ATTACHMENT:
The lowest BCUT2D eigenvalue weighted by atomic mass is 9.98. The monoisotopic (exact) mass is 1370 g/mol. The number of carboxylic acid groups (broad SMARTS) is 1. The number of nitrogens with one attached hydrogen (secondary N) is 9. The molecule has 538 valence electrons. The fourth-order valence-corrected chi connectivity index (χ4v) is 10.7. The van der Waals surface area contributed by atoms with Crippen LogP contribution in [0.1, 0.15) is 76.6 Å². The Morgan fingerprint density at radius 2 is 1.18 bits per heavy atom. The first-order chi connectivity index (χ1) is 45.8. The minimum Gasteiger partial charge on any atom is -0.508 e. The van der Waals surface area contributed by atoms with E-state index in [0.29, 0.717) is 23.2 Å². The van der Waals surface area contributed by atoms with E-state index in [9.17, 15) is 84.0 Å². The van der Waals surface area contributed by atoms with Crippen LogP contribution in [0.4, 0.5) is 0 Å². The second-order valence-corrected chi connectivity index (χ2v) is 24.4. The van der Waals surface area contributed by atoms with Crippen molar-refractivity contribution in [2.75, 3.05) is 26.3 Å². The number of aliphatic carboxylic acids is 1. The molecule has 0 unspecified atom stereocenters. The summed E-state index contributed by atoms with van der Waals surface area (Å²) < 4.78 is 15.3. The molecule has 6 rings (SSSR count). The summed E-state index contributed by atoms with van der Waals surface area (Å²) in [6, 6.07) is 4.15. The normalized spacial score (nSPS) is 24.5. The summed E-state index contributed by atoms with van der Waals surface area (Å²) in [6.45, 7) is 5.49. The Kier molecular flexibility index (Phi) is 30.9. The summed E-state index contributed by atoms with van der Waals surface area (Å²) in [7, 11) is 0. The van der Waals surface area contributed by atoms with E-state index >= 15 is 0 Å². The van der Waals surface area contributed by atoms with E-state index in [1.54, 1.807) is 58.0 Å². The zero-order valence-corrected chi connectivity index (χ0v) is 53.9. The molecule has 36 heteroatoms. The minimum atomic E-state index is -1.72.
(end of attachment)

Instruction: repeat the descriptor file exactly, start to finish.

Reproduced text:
The lowest BCUT2D eigenvalue weighted by atomic mass is 9.98. The monoisotopic (exact) mass is 1370 g/mol. The number of carboxylic acid groups (broad SMARTS) is 1. The number of nitrogens with one attached hydrogen (secondary N) is 9. The molecule has 538 valence electrons. The fourth-order valence-corrected chi connectivity index (χ4v) is 10.7. The van der Waals surface area contributed by atoms with Crippen LogP contribution in [0.1, 0.15) is 76.6 Å². The Morgan fingerprint density at radius 2 is 1.18 bits per heavy atom. The first-order chi connectivity index (χ1) is 45.8. The minimum Gasteiger partial charge on any atom is -0.508 e. The van der Waals surface area contributed by atoms with E-state index in [0.29, 0.717) is 23.2 Å². The van der Waals surface area contributed by atoms with E-state index in [9.17, 15) is 84.0 Å². The van der Waals surface area contributed by atoms with Crippen LogP contribution in [0.4, 0.5) is 0 Å². The second-order valence-corrected chi connectivity index (χ2v) is 24.4. The van der Waals surface area contributed by atoms with Crippen molar-refractivity contribution in [2.75, 3.05) is 26.3 Å². The number of aliphatic carboxylic acids is 1. The molecule has 0 unspecified atom stereocenters. The summed E-state index contributed by atoms with van der Waals surface area (Å²) < 4.78 is 15.3. The molecule has 6 rings (SSSR count). The summed E-state index contributed by atoms with van der Waals surface area (Å²) in [6, 6.07) is 4.15. The normalized spacial score (nSPS) is 24.5. The summed E-state index contributed by atoms with van der Waals surface area (Å²) in [6.45, 7) is 5.49. The Kier molecular flexibility index (Phi) is 30.9. The summed E-state index contributed by atoms with van der Waals surface area (Å²) in [7, 11) is 0. The van der Waals surface area contributed by atoms with E-state index >= 15 is 0 Å². The van der Waals surface area contributed by atoms with E-state index in [1.54, 1.807) is 58.0 Å². The zero-order valence-corrected chi connectivity index (χ0v) is 53.9. The molecule has 36 heteroatoms. The minimum atomic E-state index is -1.72.